Gun to my head, if I had to select one thing I got from each of my teachers, identifying the most lasting characteristic of their teaching and playing that I hold on to or that I think is most evident in my playing, from Mr. Knakal, I have to say, it would be his sound or rather his concept of sound. Mr. Knakal was the first person to formally introduce me to classical music and, more specifically, to my tonal ideal, Harold Wright.

As a child, I grew up listening mostly to gospel, R&B, and blues. My sister loved hip-hop and reggae; my mother loved gospel and easy listening with a touch of Reba McEntire, and my dad "Down Home Blues" all night long. Heck, even my grandfather unwound with his Afro-Cuban jazz leaving the lighter stuff like Barbra Streisand to my grandmother. The idea of classical music wasn't foreign persay but it wasn't something that I regularly consumed. In middle school, my family and I discovered that I could sing and so a lot of my earliest encounters with music were as a vocalist, singing in the gospel choir at church, not knowing a thing about written music, but relating to it and feeling connected to it on an entirely different level. It was like a spiritual, improvisatory intonement guided by faith, relationship, and joy. To transfer these intangible qualities of gospel music to classical music which boasts a LONG and presumably SERIOUS canon of seemingly rigid and structured music, would be an accomplishment. Mr. Knakal did just that.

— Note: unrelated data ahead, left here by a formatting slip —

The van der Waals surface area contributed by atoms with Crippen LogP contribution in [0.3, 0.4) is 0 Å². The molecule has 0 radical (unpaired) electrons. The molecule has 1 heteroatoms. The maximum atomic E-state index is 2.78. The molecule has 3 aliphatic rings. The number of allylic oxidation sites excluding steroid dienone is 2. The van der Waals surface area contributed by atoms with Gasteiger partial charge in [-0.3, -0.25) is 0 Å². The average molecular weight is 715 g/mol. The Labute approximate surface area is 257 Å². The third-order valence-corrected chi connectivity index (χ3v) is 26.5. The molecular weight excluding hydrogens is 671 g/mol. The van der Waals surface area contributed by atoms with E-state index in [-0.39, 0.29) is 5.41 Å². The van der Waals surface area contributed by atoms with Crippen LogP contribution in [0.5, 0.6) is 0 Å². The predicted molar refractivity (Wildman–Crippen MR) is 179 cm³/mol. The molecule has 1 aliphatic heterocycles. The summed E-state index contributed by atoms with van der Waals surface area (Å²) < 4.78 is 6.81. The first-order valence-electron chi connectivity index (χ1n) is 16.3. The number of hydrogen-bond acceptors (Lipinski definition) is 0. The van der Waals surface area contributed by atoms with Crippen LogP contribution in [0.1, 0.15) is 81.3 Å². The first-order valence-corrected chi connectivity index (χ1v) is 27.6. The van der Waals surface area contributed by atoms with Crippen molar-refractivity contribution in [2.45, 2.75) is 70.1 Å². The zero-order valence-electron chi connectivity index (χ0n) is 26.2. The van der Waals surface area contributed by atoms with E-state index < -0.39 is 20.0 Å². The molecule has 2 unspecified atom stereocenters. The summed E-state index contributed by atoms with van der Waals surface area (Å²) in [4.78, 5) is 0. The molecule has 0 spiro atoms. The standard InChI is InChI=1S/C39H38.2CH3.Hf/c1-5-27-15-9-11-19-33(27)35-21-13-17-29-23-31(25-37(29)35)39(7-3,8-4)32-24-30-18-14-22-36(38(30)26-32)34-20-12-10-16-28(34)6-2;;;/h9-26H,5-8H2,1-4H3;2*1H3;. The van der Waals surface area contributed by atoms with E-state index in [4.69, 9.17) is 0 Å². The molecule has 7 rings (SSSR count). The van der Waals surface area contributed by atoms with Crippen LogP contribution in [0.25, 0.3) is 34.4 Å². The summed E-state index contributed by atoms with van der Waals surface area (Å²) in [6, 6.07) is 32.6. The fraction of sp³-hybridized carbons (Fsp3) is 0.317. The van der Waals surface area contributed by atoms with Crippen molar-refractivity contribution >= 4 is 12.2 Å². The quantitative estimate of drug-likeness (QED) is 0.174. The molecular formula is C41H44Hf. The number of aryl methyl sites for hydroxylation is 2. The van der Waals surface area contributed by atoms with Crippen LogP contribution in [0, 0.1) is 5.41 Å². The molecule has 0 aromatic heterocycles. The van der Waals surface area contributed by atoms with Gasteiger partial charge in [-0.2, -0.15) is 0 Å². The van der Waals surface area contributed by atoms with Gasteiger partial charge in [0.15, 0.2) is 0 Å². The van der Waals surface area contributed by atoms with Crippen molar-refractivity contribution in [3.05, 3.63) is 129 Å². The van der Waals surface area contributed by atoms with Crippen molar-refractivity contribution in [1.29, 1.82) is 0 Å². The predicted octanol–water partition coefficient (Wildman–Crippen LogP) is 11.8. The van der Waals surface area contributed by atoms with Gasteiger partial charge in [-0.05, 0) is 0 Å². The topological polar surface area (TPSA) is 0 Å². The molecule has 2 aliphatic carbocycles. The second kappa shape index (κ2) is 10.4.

All of the beauty, lyricsm, and freedom of Mr. Wright's playing was evident in Mr. Knakal's style and approach to the instrument. His vocal tone, singing style, and musical shadings inspired by creativity and a love for a pure, beautiful tone color were infectious. Mr. Knakal gave me my voice, one that, when conceptualized, I envision to be a sorta deep burgundy, mulberry wine-colored velvet with a luster and shimmer as if a silver and gold thread was weaved throughout it. I can recall spending hours listening to recordings of clarinetists like Jon Manasse, Sabine Meyer, Karl Leister, and Guy De Plus, and loving every one of them, while always feeling clandestinely drawn to Harold Wright's sound as if it were home beckoning me. Mr. Knakal's admiration for Harold Wright was contagious and I was not immune, thankfully so. To this day, because of how Mr. Knakal's playing was so beautifully informed by that of Harold Wright, I still feel sumptuously at home when listening to Harold Wright's recordings, especially the Brahms Quintet, the Weber Quintet, and the Brahms Trio (click on the link to download it for free) with Jules Eskin on cello and Gilbert Kalish on piano. The second movement is exquisite. Absolutely. Exquisite.